In the wake of newly disclosed information, questions about FBI practices throughout its investigation and the prosecution of Flynn are, if anything, even more controversial. In the days following the DOJ’s motion to drop the case, The New York Times coverage of this issue was largely limited to emphasizing Flynn’s character flaws and citing a variety of legal experts who condemned the DOJ’s decision. Links to some of the Times’ articles during this period can be found in Patrick Lawrence’s May 11 article in Consortium News.

On May 15, however, the Times finally saw fit to publish an article acknowledging possible overreach in the FBI’s prosecution of Flynn and addressed the following developments:

  • In 2016, FBI Director Comey took it upon himself to send agents directly to interrogate Flynn despite unresolved deliberations at the time being conducted by acting Attorney General Sally Yates as to whether the White House legal team should be consulted first. Comey’s action apparently angered Yates, and Comey later acknowledged that he probably wouldn’t have taken his action under normal circumstances. Citing legal experts, however, the Times indicated that this lapse was not sufficient to invalidate the case against Flynn.
  • On April 29, 2020 U.S. District Court Judge Emmet G. Sullivan unsealed eleven pages of FBI emails and handwritten notes that raised troubling questions about how the FBI planned to conduct Flynn’s interview. Given that the FBI was already in possession of the transcripts of the phone call between Flynn and Kislyak, the unsealed notes show some ambivalence within the FBI as to its most defensible approach in this matter. The notes’ key statements, presumed to be by Bill Priestap, then assistant director of the FBI’s Counterintelligence Division, were,  “What’s our goal, truth/admission or get him to lie so we can prosecute him or get him fired?…We regularly show subjects evidence with the goal of getting them to admit their wrongdoing.” As it turned out, the FBI decided to take what critics consider the low road and “get him to lie” by withholding the transcripts from him. In addition, the FBI discouraged Flynn from bringing White House attorneys to the meeting, and, contrary to standard practice, Flynn was not alerted prior to questioning that lying about the phone calls would be a prosecutable crime.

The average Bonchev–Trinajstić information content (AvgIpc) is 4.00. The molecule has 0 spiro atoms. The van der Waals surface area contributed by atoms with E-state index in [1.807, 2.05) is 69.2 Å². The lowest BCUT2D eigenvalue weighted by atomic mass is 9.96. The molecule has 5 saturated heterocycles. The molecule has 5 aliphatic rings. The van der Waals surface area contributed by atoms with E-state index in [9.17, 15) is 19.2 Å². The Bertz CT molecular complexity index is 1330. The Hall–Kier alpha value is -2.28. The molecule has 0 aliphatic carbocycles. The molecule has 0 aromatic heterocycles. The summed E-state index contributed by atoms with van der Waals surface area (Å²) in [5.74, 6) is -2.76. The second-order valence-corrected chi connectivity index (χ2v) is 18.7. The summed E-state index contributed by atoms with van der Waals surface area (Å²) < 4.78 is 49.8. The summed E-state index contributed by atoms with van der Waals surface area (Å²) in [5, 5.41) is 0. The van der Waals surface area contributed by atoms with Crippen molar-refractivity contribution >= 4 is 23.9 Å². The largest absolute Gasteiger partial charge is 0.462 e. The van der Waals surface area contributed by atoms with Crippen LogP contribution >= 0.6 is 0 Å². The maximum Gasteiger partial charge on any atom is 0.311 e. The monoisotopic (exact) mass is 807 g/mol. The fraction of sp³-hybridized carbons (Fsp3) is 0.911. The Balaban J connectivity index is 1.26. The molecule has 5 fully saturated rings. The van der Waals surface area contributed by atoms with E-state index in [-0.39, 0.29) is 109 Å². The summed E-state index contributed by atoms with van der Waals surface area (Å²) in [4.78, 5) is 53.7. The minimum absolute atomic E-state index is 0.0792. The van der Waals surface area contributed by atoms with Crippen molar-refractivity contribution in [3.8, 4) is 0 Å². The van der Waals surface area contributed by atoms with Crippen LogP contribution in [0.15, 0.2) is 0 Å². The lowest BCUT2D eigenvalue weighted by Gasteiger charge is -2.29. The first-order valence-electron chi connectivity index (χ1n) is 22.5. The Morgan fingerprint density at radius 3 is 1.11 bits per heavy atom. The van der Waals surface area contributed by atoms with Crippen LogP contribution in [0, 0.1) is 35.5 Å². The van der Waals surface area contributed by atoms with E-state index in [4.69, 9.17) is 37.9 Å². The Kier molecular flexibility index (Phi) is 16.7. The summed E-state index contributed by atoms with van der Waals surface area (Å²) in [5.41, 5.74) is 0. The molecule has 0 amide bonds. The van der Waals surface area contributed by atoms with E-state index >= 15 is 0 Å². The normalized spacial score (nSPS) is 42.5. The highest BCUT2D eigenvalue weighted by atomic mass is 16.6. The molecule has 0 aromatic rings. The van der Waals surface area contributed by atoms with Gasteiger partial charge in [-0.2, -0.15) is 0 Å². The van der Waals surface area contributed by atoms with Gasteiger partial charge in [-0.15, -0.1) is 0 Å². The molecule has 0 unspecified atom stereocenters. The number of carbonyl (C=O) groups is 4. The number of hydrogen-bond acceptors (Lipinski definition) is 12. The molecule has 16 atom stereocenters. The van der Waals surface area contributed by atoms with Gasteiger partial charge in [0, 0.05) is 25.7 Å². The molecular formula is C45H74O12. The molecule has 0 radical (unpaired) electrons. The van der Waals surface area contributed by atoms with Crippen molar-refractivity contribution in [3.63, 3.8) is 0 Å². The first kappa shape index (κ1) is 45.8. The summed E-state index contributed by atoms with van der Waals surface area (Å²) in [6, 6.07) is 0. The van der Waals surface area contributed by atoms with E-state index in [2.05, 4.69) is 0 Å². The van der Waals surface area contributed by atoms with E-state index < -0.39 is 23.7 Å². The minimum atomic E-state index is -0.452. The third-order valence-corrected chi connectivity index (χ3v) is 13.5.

While acknowledging flaws in the FBI’s conduct, the Times indicated that, based on testimony from legal experts and former law enforcement officials, the FBI had complied sufficiently with the rules surrounding voluntary interviews and that it was standard practice for the FBI to test subjects accused of telling lies and wait to see what they would say.

By having withheld the above-cited unsealed documents, the prosecutor assigned to Flynn’s case violated protocol required by the presiding judge to disclose evidence that could be useful for the defense. These documents were only shared with Flynn’s defense team after Attorney General Barr appointed an outside prosecutor to investigate the situation. The Times indicated that, despite this violation, some former law officials disagreed that the notes would have sufficed to exonerate Flynn.

Much stronger criticism of the FBI’s conduct, however, comes from Coleen Rowley, a retired FBI special agent who was named one of Time Magazine’s persons of the year in 2002 because of her exposure of the FBI’s pre-9/11 failures. In a May 18, 2020 article in Consortium News, she draws from her own long-standing experience with the FBI to contrast the agency’s conduct in the Flynn case with the protocol emphasized in the earliest days of her FBI training.

In her account, Flynn was asked to have a “friendly chat” on January 4, 2017 in which he was told that he would not need a lawyer present. Rowley underscores that the intent of the applicable Title 18 US Code 1001 relative to FBI interrogations is that, to encourage honest responses to questions, suspects should be cautioned in advance not to lie. She adds that lying to the FBI in itself would almost never be prosecuted, simply because most suspects will at least bend the truth if not outright lie if only to avoid embarrassment.